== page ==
Maybe it is because I have been reading the comments or my reviews, but lately, I have reevaluated my work history. Five years after graduating from law school, I could be “associate general counsel” at some company, or maybe even “income partner” or “junior partner” at a small law firm. Or, if I worked hard enough and dreamed big enough, I could be a Public Information Director. I, however, am none of those things.

Why not? I have followed most of the generic tips out there. I “do good work.” After a few missteps, I now “dress for the job I want, not the job I have.” I got “five passports, I’m never going to jail.” Oops, maybe that last one was not a career tip. Moving on…

So why am I in career purgatory and my colleague from law school, Jimmy NoBalls, is a partner? (Note: his name has been changed for my amusement). I found the answer in a very well-crafted article on Corporette, Battling Burnout. Tip No. 6 reads as follows:

Whatever you do, at least the very least, fake interest in your current job (as the Men’s Health article also advised). Arrive on time. Be sociable. Look as professional as possible. Smile.

This tip explained everything. The difference between Jimmy and me is not talent, skill, experience, or anything else substantive. No, Jimmy was faking it. I, on the other hand, wear my disdain like a t-shirt (which coincidentally reads, “I work at your cr**py small firm, and all I got was this crummy t-shirt”).

If you want to do well at your job, fake it….

Fake that you find the work interesting; fake that you want to work late; fake that you want to review thousands of emails; fake that you find the partner giving you the assignment, who just told you “alls” he knew, is a man you admire. Fake it all.

This is where it gets tricky. I do not know how to fake it. So, I asked a bunch of lawyers to share with me their tips.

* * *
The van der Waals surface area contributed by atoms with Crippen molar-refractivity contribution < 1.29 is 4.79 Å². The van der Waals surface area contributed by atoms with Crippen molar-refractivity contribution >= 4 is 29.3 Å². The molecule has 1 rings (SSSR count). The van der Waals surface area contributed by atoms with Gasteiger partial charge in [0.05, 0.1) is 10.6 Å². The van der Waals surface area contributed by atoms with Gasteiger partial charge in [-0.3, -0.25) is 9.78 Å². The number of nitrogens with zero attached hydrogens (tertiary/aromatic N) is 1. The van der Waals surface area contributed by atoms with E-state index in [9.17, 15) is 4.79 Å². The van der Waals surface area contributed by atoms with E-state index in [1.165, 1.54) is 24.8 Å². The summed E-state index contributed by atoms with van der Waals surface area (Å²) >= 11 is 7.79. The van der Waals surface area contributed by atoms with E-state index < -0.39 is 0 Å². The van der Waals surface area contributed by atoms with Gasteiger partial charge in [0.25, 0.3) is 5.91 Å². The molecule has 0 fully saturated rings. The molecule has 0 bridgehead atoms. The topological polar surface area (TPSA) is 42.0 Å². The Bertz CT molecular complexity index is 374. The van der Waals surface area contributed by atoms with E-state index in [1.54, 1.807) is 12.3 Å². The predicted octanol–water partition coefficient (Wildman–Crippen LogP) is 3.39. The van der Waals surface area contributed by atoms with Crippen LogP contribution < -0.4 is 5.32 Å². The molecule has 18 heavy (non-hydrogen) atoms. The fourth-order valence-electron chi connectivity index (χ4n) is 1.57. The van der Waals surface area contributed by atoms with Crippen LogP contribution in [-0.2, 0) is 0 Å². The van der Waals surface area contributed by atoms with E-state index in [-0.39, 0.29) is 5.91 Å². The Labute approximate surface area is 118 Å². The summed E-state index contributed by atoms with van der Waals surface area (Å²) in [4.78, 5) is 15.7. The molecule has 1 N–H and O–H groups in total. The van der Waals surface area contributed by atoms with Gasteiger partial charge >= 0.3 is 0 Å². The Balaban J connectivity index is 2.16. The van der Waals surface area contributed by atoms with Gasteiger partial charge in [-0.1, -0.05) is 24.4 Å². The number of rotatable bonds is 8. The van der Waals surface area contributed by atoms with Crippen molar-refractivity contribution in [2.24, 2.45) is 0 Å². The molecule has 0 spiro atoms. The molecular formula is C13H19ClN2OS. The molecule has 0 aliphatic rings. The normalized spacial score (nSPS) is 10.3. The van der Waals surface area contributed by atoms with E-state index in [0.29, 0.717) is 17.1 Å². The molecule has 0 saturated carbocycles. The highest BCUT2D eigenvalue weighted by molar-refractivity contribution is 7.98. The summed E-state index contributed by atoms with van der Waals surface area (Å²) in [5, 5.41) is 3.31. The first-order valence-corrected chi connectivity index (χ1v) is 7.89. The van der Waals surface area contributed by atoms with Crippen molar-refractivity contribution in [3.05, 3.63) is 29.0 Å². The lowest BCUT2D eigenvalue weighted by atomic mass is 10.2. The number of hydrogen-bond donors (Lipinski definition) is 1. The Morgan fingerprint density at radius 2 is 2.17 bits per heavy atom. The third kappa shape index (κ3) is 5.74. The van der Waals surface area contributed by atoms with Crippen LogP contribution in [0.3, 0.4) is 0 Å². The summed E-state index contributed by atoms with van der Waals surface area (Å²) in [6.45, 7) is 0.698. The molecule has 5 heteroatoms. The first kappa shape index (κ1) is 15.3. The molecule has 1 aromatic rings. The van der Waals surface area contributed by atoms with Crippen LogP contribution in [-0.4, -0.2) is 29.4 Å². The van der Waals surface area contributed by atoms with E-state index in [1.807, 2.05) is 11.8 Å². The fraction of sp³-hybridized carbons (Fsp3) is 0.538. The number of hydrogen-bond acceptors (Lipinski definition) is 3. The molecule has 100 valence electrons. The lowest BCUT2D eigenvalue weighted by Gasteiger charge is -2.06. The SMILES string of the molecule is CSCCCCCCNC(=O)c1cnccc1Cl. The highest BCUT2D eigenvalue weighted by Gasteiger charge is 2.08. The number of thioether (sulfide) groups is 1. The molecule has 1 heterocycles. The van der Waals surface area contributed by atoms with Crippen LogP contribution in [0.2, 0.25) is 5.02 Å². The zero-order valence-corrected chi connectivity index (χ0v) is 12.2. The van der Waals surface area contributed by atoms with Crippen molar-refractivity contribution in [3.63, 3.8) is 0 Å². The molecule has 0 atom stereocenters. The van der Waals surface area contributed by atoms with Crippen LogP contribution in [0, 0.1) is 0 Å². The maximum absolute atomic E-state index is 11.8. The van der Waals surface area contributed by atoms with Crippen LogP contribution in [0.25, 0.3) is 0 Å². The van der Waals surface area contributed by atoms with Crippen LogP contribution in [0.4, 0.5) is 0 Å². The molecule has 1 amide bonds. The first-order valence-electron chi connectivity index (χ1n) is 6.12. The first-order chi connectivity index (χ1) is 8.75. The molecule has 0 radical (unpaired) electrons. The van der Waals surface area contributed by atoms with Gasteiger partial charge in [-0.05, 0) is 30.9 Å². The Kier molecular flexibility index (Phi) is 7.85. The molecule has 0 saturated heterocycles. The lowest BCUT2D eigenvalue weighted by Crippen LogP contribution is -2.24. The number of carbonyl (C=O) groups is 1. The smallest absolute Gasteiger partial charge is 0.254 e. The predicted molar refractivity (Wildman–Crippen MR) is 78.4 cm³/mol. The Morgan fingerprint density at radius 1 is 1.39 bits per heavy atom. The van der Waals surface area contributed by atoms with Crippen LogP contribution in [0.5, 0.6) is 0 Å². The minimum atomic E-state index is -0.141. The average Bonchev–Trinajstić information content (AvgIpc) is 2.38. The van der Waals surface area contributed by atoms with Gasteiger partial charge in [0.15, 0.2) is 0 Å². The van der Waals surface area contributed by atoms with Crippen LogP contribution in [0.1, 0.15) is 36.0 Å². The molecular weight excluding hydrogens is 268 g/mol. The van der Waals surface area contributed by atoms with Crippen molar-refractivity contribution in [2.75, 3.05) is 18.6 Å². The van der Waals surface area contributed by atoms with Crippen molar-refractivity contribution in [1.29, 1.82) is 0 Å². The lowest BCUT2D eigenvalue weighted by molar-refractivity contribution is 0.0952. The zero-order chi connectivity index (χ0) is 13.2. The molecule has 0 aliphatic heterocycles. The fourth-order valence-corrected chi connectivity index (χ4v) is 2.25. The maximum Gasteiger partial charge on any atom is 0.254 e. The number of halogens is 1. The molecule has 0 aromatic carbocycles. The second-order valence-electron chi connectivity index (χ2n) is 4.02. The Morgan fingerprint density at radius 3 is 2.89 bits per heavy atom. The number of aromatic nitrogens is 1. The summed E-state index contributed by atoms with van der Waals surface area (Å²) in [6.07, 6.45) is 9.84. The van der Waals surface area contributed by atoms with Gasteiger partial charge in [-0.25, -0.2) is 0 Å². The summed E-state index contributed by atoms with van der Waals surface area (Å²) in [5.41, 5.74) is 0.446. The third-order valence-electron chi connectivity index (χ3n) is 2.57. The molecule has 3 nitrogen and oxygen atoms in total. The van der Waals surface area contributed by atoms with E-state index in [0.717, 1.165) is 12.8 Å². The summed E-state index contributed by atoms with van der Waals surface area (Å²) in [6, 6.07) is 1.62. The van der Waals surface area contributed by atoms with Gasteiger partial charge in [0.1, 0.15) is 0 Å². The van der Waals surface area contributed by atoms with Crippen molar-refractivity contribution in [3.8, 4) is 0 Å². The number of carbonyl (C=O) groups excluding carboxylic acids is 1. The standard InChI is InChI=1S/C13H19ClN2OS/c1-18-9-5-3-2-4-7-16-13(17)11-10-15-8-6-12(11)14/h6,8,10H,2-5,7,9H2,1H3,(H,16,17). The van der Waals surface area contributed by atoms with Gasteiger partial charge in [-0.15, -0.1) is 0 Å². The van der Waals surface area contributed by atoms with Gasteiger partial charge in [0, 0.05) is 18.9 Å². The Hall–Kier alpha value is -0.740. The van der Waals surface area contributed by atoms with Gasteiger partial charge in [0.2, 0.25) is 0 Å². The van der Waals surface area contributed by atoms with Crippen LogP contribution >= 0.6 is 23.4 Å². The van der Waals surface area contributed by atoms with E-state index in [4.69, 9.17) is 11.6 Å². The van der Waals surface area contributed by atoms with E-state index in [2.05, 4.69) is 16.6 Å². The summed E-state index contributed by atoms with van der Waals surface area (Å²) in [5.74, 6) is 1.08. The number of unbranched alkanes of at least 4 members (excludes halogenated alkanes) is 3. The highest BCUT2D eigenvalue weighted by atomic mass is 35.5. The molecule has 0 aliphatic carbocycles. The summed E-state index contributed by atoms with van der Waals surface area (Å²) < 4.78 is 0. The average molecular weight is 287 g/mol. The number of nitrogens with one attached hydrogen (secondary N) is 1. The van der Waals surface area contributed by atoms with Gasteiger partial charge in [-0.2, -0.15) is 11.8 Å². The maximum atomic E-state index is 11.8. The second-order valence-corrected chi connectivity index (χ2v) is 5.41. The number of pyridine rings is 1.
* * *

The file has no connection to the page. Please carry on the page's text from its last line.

(1) Have a Mantra

Fake it — do whatever is asked with a smile on your face and a skip in your step — while repeating the following mantra in your head: it is only temporary. Visualize your exit strategy.

(2) Make it a Game

Be a little ridiculous. Push your enthusiasm as far as you believably can. For example, one friend told me this story:

At my review, I had to promise that I was committed to the firm and wanted to be partner. One of the partners during my review said, “I need to know you are 100% committed to the firm.” I looked at him and said, “I am not just 100% committed, I am 110% percent committed.” It was funny to me because even though I was being ridiculous, he was eating it up.

(3) Have an Exit Strategy

Good luck with that. It will help, however, when you have to feign excitement over the prospect of researching the statute of limitations in all 50 states on some issue relating to title.

(4) Use Jazz Hands

For reasons that are beyond my comprehension, every partner that I have ever met wants his or her associates to be “enthusiastic” at work. Apparently, working at a law firm (big and small) is very similar to cheer camp. So, do your best acting, and act enthusiastic. Smile, say that you are “right on it,” and explain how excited you are about the task. And, like any good actress knows, make the performance your own. Maybe you can incorporate the thumbs up gesture? Use words like boss, captain, or big guy? Be creative.

(5) Ladies, Fine Tune Your Faking

The general consensus among respondents was that it may be more important for women to fake enthusiasm/job satisfaction/interest/happiness than men. Women, however, need to be careful when doing their rendition of “enthusiastic female associate” because sometimes “pervy partner” may mistake said enthusiasm for flirting. Isn’t it just fitting that women should have to work harder at faking it than men? Oh yes, I did go there.

To test my theory that lawyers need to fake it to make it, I will be utilizing the above tips (and any more you may have for me) for the next month, and will report back on my progress. No doubt I will be on the fast track to success (or identity crisis). Oh, and for those of you reading this who claim that your enthusiasm and happiness at work are genuine, email me your thoughts me so we can discuss what your “genuine” enthusiasm looks like, so I can perfect my performance for the month. And, of course, so I can perform routine tests to assess your mental health (because you must be crazy). Or, more likely, your faking skills are just so good that you have deceived yourself.

Battling Burnout [Corporette]


When not writing about small law firms for Above the Law, Valerie Katz (not her real name) works at a small firm in Chicago. You can reach her by email at [email protected] and follow her on Twitter at @ValerieLKatz.


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